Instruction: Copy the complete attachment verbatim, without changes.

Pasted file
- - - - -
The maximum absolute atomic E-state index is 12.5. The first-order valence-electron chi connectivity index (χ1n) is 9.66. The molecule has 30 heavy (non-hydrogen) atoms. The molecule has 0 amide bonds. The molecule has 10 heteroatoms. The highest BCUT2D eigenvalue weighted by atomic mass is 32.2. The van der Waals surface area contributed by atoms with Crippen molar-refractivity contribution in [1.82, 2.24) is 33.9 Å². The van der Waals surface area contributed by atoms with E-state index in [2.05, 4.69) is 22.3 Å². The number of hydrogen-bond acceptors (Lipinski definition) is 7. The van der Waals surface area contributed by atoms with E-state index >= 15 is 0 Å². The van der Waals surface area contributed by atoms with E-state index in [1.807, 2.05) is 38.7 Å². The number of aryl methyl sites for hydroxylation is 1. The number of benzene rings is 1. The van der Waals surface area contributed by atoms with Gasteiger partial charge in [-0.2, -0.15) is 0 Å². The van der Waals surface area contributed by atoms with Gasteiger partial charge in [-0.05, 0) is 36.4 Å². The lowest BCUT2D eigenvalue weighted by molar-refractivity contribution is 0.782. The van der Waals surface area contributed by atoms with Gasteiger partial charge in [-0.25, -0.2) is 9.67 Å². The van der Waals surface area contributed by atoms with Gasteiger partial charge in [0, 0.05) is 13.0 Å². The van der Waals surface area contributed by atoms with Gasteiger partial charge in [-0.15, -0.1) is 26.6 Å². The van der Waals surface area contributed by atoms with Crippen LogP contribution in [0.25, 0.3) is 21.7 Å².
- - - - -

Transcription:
The maximum absolute atomic E-state index is 12.5. The first-order valence-electron chi connectivity index (χ1n) is 9.66. The molecule has 30 heavy (non-hydrogen) atoms. The molecule has 0 amide bonds. The molecule has 10 heteroatoms. The highest BCUT2D eigenvalue weighted by atomic mass is 32.2. The van der Waals surface area contributed by atoms with Crippen molar-refractivity contribution in [1.82, 2.24) is 33.9 Å². The van der Waals surface area contributed by atoms with E-state index in [2.05, 4.69) is 22.3 Å². The number of hydrogen-bond acceptors (Lipinski definition) is 7. The van der Waals surface area contributed by atoms with E-state index >= 15 is 0 Å². The van der Waals surface area contributed by atoms with E-state index in [1.807, 2.05) is 38.7 Å². The number of aryl methyl sites for hydroxylation is 1. The number of benzene rings is 1. The van der Waals surface area contributed by atoms with Gasteiger partial charge in [-0.2, -0.15) is 0 Å². The van der Waals surface area contributed by atoms with Gasteiger partial charge in [-0.05, 0) is 36.4 Å². The lowest BCUT2D eigenvalue weighted by molar-refractivity contribution is 0.782. The van der Waals surface area contributed by atoms with Gasteiger partial charge in [-0.25, -0.2) is 9.67 Å². The van der Waals surface area contributed by atoms with Gasteiger partial charge in [0, 0.05) is 13.0 Å². The van der Waals surface area contributed by atoms with Gasteiger partial charge in [-0.15, -0.1) is 26.6 Å². The van der Waals surface area contributed by atoms with Crippen LogP contribution in [0.25, 0.3) is 21.7 Å².